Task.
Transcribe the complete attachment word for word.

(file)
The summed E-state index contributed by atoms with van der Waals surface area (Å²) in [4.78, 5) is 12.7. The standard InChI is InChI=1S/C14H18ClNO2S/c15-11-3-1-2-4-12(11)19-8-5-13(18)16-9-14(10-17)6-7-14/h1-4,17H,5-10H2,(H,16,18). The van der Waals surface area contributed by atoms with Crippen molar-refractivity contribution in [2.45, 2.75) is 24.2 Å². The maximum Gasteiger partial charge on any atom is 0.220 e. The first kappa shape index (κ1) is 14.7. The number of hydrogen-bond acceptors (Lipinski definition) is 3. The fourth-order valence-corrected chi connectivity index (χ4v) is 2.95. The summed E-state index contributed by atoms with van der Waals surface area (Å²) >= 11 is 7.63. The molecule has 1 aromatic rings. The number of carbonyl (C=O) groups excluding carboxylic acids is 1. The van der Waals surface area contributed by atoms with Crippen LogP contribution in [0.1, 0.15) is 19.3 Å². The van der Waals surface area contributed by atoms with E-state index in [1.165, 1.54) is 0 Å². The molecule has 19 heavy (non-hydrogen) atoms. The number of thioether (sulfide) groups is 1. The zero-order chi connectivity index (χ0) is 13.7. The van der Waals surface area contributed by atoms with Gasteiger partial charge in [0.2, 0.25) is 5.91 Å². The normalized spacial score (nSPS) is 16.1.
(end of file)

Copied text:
The summed E-state index contributed by atoms with van der Waals surface area (Å²) in [4.78, 5) is 12.7. The standard InChI is InChI=1S/C14H18ClNO2S/c15-11-3-1-2-4-12(11)19-8-5-13(18)16-9-14(10-17)6-7-14/h1-4,17H,5-10H2,(H,16,18). The van der Waals surface area contributed by atoms with Crippen molar-refractivity contribution in [2.45, 2.75) is 24.2 Å². The maximum Gasteiger partial charge on any atom is 0.220 e. The first kappa shape index (κ1) is 14.7. The number of hydrogen-bond acceptors (Lipinski definition) is 3. The fourth-order valence-corrected chi connectivity index (χ4v) is 2.95. The summed E-state index contributed by atoms with van der Waals surface area (Å²) >= 11 is 7.63. The molecule has 1 aromatic rings. The number of carbonyl (C=O) groups excluding carboxylic acids is 1. The van der Waals surface area contributed by atoms with Crippen LogP contribution in [0.1, 0.15) is 19.3 Å². The van der Waals surface area contributed by atoms with E-state index in [1.165, 1.54) is 0 Å². The molecule has 19 heavy (non-hydrogen) atoms. The number of thioether (sulfide) groups is 1. The zero-order chi connectivity index (χ0) is 13.7. The van der Waals surface area contributed by atoms with Gasteiger partial charge in [0.2, 0.25) is 5.91 Å². The normalized spacial score (nSPS) is 16.1.